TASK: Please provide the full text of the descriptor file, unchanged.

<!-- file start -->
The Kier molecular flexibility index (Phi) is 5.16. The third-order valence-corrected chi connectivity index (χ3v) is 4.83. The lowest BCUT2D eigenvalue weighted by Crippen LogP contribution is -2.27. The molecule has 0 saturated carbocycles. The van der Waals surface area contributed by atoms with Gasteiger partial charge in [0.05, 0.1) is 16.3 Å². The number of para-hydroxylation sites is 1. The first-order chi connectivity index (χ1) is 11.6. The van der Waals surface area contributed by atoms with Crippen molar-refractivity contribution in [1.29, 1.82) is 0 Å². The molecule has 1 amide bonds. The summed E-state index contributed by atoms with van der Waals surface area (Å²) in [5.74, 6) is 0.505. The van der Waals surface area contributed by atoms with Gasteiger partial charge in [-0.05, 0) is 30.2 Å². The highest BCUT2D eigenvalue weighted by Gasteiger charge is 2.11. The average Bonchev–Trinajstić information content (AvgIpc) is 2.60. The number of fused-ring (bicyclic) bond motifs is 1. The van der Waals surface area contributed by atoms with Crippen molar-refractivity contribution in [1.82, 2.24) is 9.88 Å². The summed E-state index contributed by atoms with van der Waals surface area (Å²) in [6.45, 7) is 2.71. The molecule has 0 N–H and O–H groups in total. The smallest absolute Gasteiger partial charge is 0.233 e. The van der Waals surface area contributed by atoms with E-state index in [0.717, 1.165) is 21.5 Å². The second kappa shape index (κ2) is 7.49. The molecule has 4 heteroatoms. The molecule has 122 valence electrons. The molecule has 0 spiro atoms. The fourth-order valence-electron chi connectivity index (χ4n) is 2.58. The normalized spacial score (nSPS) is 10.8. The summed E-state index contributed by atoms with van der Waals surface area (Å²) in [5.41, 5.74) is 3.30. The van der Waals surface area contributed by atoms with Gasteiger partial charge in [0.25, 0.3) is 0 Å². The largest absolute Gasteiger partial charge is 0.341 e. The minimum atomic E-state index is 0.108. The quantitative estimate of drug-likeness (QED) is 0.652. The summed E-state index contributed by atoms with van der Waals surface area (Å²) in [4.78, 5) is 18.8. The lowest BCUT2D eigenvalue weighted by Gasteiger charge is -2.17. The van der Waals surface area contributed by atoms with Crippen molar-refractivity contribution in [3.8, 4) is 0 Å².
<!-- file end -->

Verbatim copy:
The Kier molecular flexibility index (Phi) is 5.16. The third-order valence-corrected chi connectivity index (χ3v) is 4.83. The lowest BCUT2D eigenvalue weighted by Crippen LogP contribution is -2.27. The molecule has 0 saturated carbocycles. The van der Waals surface area contributed by atoms with Gasteiger partial charge in [0.05, 0.1) is 16.3 Å². The number of para-hydroxylation sites is 1. The first-order chi connectivity index (χ1) is 11.6. The van der Waals surface area contributed by atoms with Crippen molar-refractivity contribution in [1.29, 1.82) is 0 Å². The molecule has 1 amide bonds. The summed E-state index contributed by atoms with van der Waals surface area (Å²) in [5.74, 6) is 0.505. The van der Waals surface area contributed by atoms with Gasteiger partial charge in [-0.05, 0) is 30.2 Å². The highest BCUT2D eigenvalue weighted by Gasteiger charge is 2.11. The average Bonchev–Trinajstić information content (AvgIpc) is 2.60. The number of fused-ring (bicyclic) bond motifs is 1. The van der Waals surface area contributed by atoms with Crippen molar-refractivity contribution in [1.82, 2.24) is 9.88 Å². The summed E-state index contributed by atoms with van der Waals surface area (Å²) in [6.45, 7) is 2.71. The molecule has 0 N–H and O–H groups in total. The smallest absolute Gasteiger partial charge is 0.233 e. The van der Waals surface area contributed by atoms with E-state index in [0.717, 1.165) is 21.5 Å². The second kappa shape index (κ2) is 7.49. The molecule has 4 heteroatoms. The molecule has 122 valence electrons. The molecule has 0 spiro atoms. The fourth-order valence-electron chi connectivity index (χ4n) is 2.58. The normalized spacial score (nSPS) is 10.8. The summed E-state index contributed by atoms with van der Waals surface area (Å²) in [5.41, 5.74) is 3.30. The van der Waals surface area contributed by atoms with Gasteiger partial charge in [0.25, 0.3) is 0 Å². The largest absolute Gasteiger partial charge is 0.341 e. The minimum atomic E-state index is 0.108. The quantitative estimate of drug-likeness (QED) is 0.652. The summed E-state index contributed by atoms with van der Waals surface area (Å²) in [4.78, 5) is 18.8. The lowest BCUT2D eigenvalue weighted by Gasteiger charge is -2.17. The van der Waals surface area contributed by atoms with Crippen molar-refractivity contribution in [3.8, 4) is 0 Å².